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Should Startups Forget About Software Testing?!

If your startup is just starting and you haven't even discovered PMF (Product Market Fit) yet, forget about software testing. You may find this word too sensational for an article in TestingPod. However, as you gain more consideration through this article, you may realize this suggestion may be realistic.


Fast Changing Business Environment

Startups are exciting and really, really tough. As Ben Horowitz wrote in his famous book, "The Hard Thing About Hard Things", entrepreneurs have to face numerous challenging situations more than we could ever imagine. Product quality is not the first thing to consider yet. Quality is essential, but there are many things other than software testing for startups to keep running the business. Software testing is not for startups in the early stage.

Consider the initial state of the business scale until the product discovers the PMF, which is the early stage of every startup. At this scale, where you can still have a company-wide party just with two pizzas, you should scrap and build repeatedly until finding a sellable product. The cycle can be swift to get as close to success as quickly as possible. The product code written in the morning may be discarded in the evening.

How would product quality be defined in such a situation? If the quality requires the highest security, thorough security tests will be conducted. If the requirement is that "not a single character in the layout is corrupted", the user interface will be thoroughly checked to ensure that it is under the specifications. Of course, these requirements are impossible in startups without any special conditions. If your startup approaches the medical sector or other segments requiring severe quality, please adapt (and forget this article).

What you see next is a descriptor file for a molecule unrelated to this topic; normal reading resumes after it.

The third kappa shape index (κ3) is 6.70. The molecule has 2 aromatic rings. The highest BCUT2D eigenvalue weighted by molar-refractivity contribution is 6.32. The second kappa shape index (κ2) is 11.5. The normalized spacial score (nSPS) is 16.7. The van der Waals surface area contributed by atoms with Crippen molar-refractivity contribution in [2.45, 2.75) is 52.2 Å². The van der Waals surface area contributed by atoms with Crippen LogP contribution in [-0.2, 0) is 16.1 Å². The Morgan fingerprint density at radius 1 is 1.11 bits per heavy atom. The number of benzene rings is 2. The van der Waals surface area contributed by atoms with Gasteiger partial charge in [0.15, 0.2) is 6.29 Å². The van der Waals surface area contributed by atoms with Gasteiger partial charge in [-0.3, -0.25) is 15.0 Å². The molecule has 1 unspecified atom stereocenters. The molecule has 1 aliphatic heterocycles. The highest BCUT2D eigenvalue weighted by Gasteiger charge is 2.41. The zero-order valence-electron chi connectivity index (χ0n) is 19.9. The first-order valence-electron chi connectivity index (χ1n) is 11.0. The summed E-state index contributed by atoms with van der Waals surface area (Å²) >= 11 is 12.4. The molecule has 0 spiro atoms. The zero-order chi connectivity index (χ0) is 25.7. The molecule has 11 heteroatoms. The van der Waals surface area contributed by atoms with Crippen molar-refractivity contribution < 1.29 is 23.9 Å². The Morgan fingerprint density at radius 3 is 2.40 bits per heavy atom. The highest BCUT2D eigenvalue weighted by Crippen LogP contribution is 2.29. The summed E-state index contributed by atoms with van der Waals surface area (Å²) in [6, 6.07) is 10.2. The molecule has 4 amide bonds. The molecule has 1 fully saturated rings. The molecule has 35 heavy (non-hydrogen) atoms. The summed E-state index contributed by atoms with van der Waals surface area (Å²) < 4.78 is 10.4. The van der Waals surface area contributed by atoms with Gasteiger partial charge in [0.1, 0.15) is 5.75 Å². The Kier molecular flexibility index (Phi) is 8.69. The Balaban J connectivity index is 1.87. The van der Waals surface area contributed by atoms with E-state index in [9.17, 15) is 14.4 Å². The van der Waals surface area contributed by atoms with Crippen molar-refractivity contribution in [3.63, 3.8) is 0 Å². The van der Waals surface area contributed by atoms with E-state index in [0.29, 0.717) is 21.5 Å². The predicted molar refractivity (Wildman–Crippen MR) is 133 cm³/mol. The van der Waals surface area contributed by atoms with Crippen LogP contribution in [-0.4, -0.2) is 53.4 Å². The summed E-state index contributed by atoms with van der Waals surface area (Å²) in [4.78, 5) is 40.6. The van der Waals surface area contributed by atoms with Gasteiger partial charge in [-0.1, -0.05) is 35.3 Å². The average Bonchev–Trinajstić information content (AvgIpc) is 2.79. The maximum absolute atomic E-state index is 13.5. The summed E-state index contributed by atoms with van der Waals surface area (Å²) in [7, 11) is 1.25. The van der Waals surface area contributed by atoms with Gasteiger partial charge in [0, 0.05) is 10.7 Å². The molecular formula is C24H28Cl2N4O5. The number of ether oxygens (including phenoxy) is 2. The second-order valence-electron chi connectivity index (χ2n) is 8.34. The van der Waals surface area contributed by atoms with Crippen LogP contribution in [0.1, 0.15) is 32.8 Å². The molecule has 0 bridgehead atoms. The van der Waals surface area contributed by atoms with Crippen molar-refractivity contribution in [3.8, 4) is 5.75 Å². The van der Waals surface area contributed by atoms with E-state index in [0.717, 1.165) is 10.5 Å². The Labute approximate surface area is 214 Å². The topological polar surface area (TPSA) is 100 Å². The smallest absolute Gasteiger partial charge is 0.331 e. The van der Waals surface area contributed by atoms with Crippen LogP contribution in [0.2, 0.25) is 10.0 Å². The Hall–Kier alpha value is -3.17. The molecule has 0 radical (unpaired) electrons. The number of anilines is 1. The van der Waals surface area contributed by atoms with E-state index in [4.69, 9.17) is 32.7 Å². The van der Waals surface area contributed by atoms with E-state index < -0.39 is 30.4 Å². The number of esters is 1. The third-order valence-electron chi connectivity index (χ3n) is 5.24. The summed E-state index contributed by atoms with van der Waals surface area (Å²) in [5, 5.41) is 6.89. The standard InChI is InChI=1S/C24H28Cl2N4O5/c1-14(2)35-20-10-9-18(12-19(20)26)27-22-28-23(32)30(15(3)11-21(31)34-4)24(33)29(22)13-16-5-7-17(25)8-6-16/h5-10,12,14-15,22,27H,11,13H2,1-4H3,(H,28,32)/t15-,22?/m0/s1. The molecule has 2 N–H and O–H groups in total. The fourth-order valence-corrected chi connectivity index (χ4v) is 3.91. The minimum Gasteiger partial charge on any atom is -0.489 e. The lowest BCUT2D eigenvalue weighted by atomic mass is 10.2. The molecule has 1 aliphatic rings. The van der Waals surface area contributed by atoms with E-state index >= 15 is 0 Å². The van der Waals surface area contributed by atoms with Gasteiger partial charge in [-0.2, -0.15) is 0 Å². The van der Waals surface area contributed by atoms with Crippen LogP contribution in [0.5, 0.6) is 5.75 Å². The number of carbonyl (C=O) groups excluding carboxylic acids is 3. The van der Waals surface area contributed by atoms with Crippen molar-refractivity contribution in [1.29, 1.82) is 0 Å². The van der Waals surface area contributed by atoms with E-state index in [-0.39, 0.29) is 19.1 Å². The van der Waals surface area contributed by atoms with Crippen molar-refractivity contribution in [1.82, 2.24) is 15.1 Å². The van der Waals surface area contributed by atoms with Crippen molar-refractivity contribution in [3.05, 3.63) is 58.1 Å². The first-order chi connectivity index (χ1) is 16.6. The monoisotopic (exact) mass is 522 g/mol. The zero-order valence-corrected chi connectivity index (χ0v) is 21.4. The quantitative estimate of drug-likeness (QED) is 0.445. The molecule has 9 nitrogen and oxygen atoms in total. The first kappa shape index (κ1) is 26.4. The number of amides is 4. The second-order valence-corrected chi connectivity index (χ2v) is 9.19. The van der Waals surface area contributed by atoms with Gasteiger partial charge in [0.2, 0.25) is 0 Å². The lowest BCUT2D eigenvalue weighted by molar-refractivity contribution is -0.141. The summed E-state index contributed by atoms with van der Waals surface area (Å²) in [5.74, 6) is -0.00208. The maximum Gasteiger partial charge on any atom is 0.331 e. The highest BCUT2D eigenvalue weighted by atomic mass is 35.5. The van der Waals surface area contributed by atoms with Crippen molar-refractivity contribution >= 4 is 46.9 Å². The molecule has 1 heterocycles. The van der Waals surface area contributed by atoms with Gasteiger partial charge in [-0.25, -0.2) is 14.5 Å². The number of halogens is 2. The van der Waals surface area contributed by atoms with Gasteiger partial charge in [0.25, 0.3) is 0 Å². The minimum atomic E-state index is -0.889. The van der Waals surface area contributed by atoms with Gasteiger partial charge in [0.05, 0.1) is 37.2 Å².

Product as a Prototype

You can imagine that a startup that invests excessive time in quality is unlikely to succeed. While fast trial and error is a prerequisite for success, if too much time is spent on operating testing to improve quality, there will be no time for trial and error. That means losing the very chance of success.

In a startup, every product before the PMF is only a prototype. The quality required of a prototype is that the concept is visible. It is like the background scribble of a play. In the performing arts, such as opera, a small piece of background is used to evoke the setting of a story to make it more realistic. The audience is made to feel as if they are in a dark forest, an old castle, a witch's hut, etc. If the background is just pitch black or a white curtain throughout the program, the audience may find it difficult to enjoy the play. Immersing themselves in the world is impossible because they can not imagine the scene concretely. Startups have some aspects like an opera and have to make investors or innovators love your concept and product.

The product as a prototype must make the concept understandable to a small group of supporters. As long as it is not against the law, all other factors should be concerned later. Software testing is powerless at this point. Trial and error are made by considering product concepts and writing codes, not by checking whether the code works "properly" or not (How to define "properly" correctly?).